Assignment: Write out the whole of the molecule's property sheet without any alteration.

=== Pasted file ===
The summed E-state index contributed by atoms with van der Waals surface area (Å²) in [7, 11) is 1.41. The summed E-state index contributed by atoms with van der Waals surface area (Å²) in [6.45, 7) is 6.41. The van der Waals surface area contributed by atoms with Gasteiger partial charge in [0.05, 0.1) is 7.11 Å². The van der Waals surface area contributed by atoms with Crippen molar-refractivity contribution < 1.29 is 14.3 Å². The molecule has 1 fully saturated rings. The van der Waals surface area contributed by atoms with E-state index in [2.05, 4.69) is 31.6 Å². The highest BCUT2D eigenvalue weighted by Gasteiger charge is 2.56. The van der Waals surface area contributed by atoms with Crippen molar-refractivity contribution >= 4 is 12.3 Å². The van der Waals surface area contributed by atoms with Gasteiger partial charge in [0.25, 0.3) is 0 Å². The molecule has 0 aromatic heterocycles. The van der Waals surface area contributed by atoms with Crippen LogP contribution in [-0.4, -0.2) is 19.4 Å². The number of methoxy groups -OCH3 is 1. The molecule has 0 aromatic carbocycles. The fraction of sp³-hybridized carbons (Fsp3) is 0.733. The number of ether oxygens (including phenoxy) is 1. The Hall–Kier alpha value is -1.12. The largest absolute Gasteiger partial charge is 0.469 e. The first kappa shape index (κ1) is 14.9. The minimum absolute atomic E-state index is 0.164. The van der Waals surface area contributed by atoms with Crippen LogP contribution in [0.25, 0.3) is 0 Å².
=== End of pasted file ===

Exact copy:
The summed E-state index contributed by atoms with van der Waals surface area (Å²) in [7, 11) is 1.41. The summed E-state index contributed by atoms with van der Waals surface area (Å²) in [6.45, 7) is 6.41. The van der Waals surface area contributed by atoms with Gasteiger partial charge in [0.05, 0.1) is 7.11 Å². The van der Waals surface area contributed by atoms with Crippen molar-refractivity contribution < 1.29 is 14.3 Å². The molecule has 1 fully saturated rings. The van der Waals surface area contributed by atoms with E-state index in [2.05, 4.69) is 31.6 Å². The highest BCUT2D eigenvalue weighted by Gasteiger charge is 2.56. The van der Waals surface area contributed by atoms with Crippen molar-refractivity contribution >= 4 is 12.3 Å². The van der Waals surface area contributed by atoms with Gasteiger partial charge in [0.25, 0.3) is 0 Å². The molecule has 0 aromatic heterocycles. The van der Waals surface area contributed by atoms with Crippen LogP contribution in [-0.4, -0.2) is 19.4 Å². The number of methoxy groups -OCH3 is 1. The molecule has 0 aromatic carbocycles. The fraction of sp³-hybridized carbons (Fsp3) is 0.733. The number of ether oxygens (including phenoxy) is 1. The Hall–Kier alpha value is -1.12. The largest absolute Gasteiger partial charge is 0.469 e. The first kappa shape index (κ1) is 14.9. The minimum absolute atomic E-state index is 0.164. The van der Waals surface area contributed by atoms with Crippen LogP contribution in [0.25, 0.3) is 0 Å².